Strangely, the artistry of deceit is based upon the transference of focus from the athlete and the game to the fan as a participant in the game. It is a strange ritual defined by interactivity and illusion. It has been that way for some time. We scream and yell, cross our fingers, curl our tongue, knock on wood, believing at some level, that we have the power to alter the unfolding circumstance and event. It is a process accentuated by the digital media mindset. An audience weaned on digital involvement embraces the illusion of participation.  The fans are actively engaged in the game.

Digital technology, which moved from the television set to the stadium environment, encourages orchestrated passion.  The audience is moved by the technology of frenzy—deafening sound, moving screens—with the athlete in the background and the ritual in the foreground. The modern stadium has been transformed into a multimedia spectacle. The fan equipped with an iPhone or an iPad further applies a digital filter to the game.

The fan is inundated with data galore—background information, statistics, close-ups and replays of anything that might have been missed. Nothing escapes the notice of multiple cameras, microphones, scoreboards and screens. The game itself, the physical non-mediated game with its human participants, is pushed into the background, yet magnified by the all-powerful wizard. The more the action is electronically magnified, with the ballplayer simply another necessary accessory to the game, the further away are the ethical roots of the game. The mediated game of today emerged from the rules that governed the interaction of humans who play the game.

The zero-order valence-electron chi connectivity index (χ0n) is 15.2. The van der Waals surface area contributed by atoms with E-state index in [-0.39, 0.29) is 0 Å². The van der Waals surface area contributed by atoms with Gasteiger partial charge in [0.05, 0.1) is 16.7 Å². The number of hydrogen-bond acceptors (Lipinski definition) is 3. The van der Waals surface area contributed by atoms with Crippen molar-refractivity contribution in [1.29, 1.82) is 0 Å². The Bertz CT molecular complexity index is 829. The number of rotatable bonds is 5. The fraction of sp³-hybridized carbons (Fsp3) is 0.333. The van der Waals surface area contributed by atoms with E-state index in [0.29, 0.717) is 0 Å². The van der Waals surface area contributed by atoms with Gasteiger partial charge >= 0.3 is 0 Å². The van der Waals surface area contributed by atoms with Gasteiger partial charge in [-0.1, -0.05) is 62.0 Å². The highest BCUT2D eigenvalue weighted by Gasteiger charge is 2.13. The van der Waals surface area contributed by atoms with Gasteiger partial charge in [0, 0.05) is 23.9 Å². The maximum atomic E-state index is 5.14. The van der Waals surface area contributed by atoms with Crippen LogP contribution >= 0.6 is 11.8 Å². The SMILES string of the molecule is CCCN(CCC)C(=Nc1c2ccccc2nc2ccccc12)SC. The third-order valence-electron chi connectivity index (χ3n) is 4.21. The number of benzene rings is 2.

Digital media increase the illusion of personal control by spectators, and heighten the sense of power held by the fan. In an environment of choice, contact, content, time, and device, the fan assumes the persona of a judge. In the context of baseball, the athlete and the spectator are on the same side—judging the capability of the "umpire" to "get it right." The interlocutory broadcast team, with the full panoply of digital resources, connects the television audience to the events of the field and further accentuates the ability and failures of the ballplayer—including his acting skills.

The video game ends the journey that began with the self-regulated game. In the beginning of this article our argument was simplistic—that the rituals of organized sports have an impact upon the nature of ethical behavior. Furthermore, the imposition of organized sports and the addition of communication technology at athletic events are primary culprits in the process. You may or may not agree with our position that the outfielder who short-hopped the ball violated the rules of the game, that he or she had entered into a more complicated ethical domain.  But we wonder whether you, the fan, also condone that act.